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National defence - an infrastructure issue

By Michael O'Connor - posted Thursday, 15 November 2001

A constant refrain from Australian political parties not only in the recent election campaign but for generations has been that Australia cannot afford more money for national defence. Even the military chiefs, the defence bureaucrats and academics peddle the same line that defence preparedness must be achieved within the fiscal guidelines prepared by governments.

It’s rubbish of course. Between 1980 and 1987, Australian governments of the two major parties spent an average of 2.6 per cent of Gross Domestic Product on defence. More accurately, because government spending as a percentage of GDP varies, they spent 9.1 per cent of total Federal outlays on defence. Since that time, again under governments of both parties, defence outlays have fallen to 1.8 per cent of GDP and 7.6 per cent of Federal outlays. The difference as total Federal outlays decline as a percentage of GDP is at least $2.4 billion at today’s prices.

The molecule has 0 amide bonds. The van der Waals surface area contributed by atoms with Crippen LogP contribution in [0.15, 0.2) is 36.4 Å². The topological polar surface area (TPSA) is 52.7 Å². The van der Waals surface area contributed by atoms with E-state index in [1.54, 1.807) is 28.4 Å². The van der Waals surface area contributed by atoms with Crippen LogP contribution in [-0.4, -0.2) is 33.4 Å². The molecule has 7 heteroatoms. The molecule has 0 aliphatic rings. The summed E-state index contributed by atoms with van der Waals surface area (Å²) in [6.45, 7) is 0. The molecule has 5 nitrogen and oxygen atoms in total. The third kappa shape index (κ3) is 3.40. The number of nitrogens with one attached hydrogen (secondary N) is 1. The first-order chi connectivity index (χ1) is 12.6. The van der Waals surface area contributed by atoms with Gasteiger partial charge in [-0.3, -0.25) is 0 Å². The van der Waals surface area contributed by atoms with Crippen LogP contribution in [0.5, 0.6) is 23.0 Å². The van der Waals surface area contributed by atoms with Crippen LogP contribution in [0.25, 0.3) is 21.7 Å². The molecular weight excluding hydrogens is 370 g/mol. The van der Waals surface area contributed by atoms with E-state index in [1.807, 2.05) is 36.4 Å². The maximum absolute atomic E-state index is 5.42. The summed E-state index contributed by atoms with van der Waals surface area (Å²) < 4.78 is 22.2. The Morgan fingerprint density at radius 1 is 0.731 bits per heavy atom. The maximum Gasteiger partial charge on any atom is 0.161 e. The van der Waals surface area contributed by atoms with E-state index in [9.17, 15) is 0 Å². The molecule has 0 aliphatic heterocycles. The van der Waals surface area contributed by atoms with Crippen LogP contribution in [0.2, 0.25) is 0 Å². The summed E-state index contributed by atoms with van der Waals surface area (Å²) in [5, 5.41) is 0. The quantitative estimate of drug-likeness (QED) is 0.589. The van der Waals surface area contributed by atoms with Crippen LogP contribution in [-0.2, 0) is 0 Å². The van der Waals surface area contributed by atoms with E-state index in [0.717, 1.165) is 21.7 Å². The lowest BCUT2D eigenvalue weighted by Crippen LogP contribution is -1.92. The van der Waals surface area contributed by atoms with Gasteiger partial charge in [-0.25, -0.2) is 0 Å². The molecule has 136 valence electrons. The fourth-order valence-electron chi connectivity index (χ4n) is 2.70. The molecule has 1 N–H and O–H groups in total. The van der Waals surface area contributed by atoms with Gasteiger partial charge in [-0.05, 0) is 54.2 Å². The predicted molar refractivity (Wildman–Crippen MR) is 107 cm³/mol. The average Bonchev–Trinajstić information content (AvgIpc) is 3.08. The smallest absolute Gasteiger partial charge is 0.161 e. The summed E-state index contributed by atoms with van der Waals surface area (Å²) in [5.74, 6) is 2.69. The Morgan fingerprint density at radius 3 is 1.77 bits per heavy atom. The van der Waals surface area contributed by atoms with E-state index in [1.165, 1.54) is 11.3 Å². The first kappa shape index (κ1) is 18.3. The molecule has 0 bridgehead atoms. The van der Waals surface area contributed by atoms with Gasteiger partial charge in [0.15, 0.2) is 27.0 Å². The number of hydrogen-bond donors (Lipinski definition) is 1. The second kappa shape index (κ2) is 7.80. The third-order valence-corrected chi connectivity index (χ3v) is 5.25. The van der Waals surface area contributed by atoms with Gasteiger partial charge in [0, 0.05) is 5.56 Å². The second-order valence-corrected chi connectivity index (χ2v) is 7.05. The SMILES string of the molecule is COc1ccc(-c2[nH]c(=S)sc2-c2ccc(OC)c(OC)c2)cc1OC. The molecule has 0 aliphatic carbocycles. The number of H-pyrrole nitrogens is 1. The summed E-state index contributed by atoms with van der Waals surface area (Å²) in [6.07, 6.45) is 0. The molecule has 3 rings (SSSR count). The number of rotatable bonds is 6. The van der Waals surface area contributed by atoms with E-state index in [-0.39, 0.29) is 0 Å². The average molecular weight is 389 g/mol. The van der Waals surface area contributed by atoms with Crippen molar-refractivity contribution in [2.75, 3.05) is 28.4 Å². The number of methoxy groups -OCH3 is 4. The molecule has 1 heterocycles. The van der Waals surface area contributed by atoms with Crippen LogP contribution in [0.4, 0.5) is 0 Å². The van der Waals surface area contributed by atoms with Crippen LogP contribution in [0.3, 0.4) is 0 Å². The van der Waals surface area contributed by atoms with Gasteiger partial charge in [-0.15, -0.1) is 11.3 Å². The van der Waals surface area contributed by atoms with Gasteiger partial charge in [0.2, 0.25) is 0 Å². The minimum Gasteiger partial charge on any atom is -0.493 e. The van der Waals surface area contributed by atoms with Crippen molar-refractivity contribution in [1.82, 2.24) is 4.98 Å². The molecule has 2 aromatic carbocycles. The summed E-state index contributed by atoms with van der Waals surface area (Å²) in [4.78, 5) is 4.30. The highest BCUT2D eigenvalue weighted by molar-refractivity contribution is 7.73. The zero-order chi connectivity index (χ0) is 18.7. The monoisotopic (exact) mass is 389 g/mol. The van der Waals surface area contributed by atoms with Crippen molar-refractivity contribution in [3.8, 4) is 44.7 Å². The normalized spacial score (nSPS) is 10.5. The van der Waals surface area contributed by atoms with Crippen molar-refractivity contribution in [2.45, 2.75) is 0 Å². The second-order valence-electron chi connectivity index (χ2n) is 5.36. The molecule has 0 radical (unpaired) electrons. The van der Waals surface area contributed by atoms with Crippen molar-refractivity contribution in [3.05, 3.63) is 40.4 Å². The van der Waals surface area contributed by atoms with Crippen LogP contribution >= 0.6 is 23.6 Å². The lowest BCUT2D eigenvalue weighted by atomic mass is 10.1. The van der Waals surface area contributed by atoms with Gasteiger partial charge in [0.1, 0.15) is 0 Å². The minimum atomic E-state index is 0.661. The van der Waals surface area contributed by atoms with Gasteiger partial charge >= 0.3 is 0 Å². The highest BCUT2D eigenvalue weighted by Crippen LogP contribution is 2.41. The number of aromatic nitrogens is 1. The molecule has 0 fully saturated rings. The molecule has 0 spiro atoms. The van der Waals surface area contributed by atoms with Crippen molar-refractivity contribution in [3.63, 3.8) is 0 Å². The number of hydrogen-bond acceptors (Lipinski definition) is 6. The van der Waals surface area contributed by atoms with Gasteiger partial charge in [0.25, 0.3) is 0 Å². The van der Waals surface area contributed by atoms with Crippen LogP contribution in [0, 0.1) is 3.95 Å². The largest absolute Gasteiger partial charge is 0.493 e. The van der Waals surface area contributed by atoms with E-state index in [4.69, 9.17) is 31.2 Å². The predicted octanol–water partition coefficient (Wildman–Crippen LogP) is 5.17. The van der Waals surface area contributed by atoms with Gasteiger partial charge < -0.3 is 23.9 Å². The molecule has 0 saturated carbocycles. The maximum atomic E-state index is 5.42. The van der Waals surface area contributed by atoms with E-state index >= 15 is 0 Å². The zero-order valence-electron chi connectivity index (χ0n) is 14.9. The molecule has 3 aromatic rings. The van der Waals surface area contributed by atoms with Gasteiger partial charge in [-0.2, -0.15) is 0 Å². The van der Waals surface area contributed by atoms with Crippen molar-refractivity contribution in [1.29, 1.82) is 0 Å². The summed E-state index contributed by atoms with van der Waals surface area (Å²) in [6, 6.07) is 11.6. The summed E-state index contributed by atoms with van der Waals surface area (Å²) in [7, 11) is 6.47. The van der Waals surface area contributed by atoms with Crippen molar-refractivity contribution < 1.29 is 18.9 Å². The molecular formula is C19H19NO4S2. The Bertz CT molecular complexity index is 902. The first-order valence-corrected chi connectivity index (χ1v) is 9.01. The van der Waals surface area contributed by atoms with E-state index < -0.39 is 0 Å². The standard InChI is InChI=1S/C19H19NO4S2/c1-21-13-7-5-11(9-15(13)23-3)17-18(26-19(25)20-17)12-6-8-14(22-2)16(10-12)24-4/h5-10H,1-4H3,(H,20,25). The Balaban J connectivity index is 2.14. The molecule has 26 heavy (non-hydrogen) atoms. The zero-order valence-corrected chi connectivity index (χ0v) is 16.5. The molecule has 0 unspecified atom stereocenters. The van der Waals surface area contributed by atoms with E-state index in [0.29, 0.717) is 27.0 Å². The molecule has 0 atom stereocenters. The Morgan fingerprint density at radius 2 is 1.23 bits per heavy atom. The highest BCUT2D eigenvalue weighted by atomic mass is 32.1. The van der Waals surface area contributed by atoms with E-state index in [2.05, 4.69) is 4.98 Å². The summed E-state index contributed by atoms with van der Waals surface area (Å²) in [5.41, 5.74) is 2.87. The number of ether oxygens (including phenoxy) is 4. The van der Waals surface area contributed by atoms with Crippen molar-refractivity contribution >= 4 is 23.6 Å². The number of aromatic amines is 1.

Over the past two decades, GDP has just about doubled in real terms while Federal revenue has grown in real terms by 72 per cent. Real defence spending has grown by just 41 per cent although the real cost of military personnel and modern defence equipment has more than doubled.


Measured by outputs – military personnel and units – the reduction in defence capability is just as striking. Military personnel numbers, full and part time, have fallen by 25.8 per cent since 1980. Some equipment is almost 40 years old and increasingly ineffectual if not unsafe. At the same time, the proportion of officers in the force has grown from 13.9 per cent to 22.9 per cent, too many of whom are employed in administration rather than command.

As far back as 1904, Winston Churchill wrote in the London Daily Mail that: